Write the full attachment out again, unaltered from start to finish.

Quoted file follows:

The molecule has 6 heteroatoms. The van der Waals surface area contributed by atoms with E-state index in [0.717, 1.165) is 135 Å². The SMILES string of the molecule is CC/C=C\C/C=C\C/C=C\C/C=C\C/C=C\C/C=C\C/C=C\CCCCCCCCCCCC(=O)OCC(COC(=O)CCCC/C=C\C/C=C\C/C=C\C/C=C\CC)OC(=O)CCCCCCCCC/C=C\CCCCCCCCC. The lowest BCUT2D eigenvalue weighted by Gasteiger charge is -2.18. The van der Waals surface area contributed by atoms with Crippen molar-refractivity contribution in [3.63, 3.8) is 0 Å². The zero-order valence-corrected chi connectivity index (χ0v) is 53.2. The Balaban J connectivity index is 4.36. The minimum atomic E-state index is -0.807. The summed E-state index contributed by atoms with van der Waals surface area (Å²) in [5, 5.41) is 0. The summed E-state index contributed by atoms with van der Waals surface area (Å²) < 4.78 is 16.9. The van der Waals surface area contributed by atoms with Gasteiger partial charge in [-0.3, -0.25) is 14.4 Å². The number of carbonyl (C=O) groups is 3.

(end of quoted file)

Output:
The molecule has 6 heteroatoms. The van der Waals surface area contributed by atoms with E-state index in [0.717, 1.165) is 135 Å². The SMILES string of the molecule is CC/C=C\C/C=C\C/C=C\C/C=C\C/C=C\C/C=C\C/C=C\CCCCCCCCCCCC(=O)OCC(COC(=O)CCCC/C=C\C/C=C\C/C=C\C/C=C\CC)OC(=O)CCCCCCCCC/C=C\CCCCCCCCC. The lowest BCUT2D eigenvalue weighted by Gasteiger charge is -2.18. The van der Waals surface area contributed by atoms with Crippen molar-refractivity contribution in [3.63, 3.8) is 0 Å². The zero-order valence-corrected chi connectivity index (χ0v) is 53.2. The Balaban J connectivity index is 4.36. The minimum atomic E-state index is -0.807. The summed E-state index contributed by atoms with van der Waals surface area (Å²) in [5, 5.41) is 0. The summed E-state index contributed by atoms with van der Waals surface area (Å²) < 4.78 is 16.9. The van der Waals surface area contributed by atoms with Gasteiger partial charge in [-0.3, -0.25) is 14.4 Å². The number of carbonyl (C=O) groups is 3.